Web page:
Speed is key to avoid tying yourself in knots over knotweed

22 June, 2017
by: Cripps Pemberton Greenish

With summer approaching, the nation will soon be in bloom again. However there is one perennial, introduced in Victorian times as an ornamental plant, which you will certainly not want to find growing on your land.

 

Japanese knotweed is a fast growing plant with a bamboo like stem from which grow lush green leaves and small white flowers that bloom in September and October. It is one of the fastest growing plants known – indeed it can grow by up to 10 cm in a day and fast takes over from other plants.

 

So how do you get rid of it?
Easier said than done. Knotweed is very difficult to eradicate. Rhizome segments can remain dormant for up to 20 years so when the plant is superficially cleared from areas it is possible for it to remain, only to cause problems in later years. As a result, knotweed can only be removed by licensed contractors who dispose of it in designated land fill sites. It constitutes controlled waste under the Environmental Protection Act 1990. Smaller outbreaks of knotweed in gardens can be treated with herbicides but treatment can take a few years to be effective.

 

What’s all the fuss about?
In the countryside, knotweed takes over the habitat of native species damaging the local ecological balance. This resulted in the Wildlife and Countryside Act 1981 making it an offence to plant Japanese knotweed. This Act imposes a duty on land owners to control knotweed – although that duty does not extend to eradicating it. Therefore, given its ability to spread, knotweed can pose a real threat to the values of adjoining land.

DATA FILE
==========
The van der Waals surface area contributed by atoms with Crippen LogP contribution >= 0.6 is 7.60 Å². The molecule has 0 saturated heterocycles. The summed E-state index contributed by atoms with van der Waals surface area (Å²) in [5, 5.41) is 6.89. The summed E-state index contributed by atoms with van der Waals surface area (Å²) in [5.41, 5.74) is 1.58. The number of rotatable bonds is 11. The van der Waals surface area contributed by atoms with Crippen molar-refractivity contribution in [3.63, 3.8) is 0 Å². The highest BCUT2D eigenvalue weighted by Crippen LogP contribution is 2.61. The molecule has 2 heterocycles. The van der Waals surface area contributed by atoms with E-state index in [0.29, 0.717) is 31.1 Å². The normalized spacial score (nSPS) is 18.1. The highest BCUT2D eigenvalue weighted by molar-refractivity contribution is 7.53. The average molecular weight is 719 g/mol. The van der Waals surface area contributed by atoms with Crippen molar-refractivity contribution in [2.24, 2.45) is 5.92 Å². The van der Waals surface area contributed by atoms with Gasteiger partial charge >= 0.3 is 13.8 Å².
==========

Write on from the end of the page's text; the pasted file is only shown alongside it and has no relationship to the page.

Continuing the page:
However, its effect on nearby buildings is one with which the property industry is most concerned. The spreading roots of Japanese knotweed can cause structural damage to buildings. Because it is difficult to eradicate completely there is a threat of further damage. As a result, mortgage lenders are reluctant to lend on properties which have had a history of damage from knotweed. In fact, some lenders have reportedly refused to lend on properties where valuers have seen knotweed in the garden or nearby land.

 

This, in turn, has led the Law Society to consider the issue. The Law Society Property Information Form (TA6) contains a question about the presence of Japanese knotweed on land.

 

It will be up to valuers to identify knotweed in order to report on risk. It is not always easy to identify. In the winter months just bare stems are visible. New stems are a reddish purple in colour and can be seen emerging from what appear to the untrained eye to be dead stems. Valuers will need to be trained to correctly identify knotweed and then accurately report the risk to lenders.

 

In 2015, the Royal Institute of Chartered Surveyors (RICS), produced a paper on Japanese knotweed – identifying it, assessing the risk and advising on management and eradication. It also sought to reduce overreaction to it. The RICS points out that, whilst Japanese knotweed can pose problems for buildings, it is more of a risk to outbuildings, boundary walls and conservatories.

 

We have found some knotweed on our land – what do we do?
Management plans to control and eradicate Japanese knotweed can be implemented by specialist contractors with guarantees being offered to provide reassurance to house owners. However, it should be noted that often guarantees are only provided once several treatments have taken place over a few years. That means that a property blighted by Japanese knotweed can prove difficult to market even though expensive eradication treatment has already taken place.

 

Whilst Japanese knotweed on one’s own land can be tackled directly, it is rather different where Japanese knotweed is growing on adjoining land. As it is a pest, there is a duty on a land owner not to allow it to spread. But it is so widespread in some of London’s parks that total eradication seems nigh impossible. The threat of invasion is omnipresent.

 

Property owners should consider tackling outbreaks of Japanese knotweed without delay and should also insist that their neighbours do so where it is growing on adjoining land and could spread. With the lending market still restricted, property owners risk their properties becoming unmortgageable and therefore unmarketable due to the presence of Japanese knotweed. Effective eradication will remove not just the pest, but will enable owners to provide a positive response when a buyer’s solicitor requires disclosure.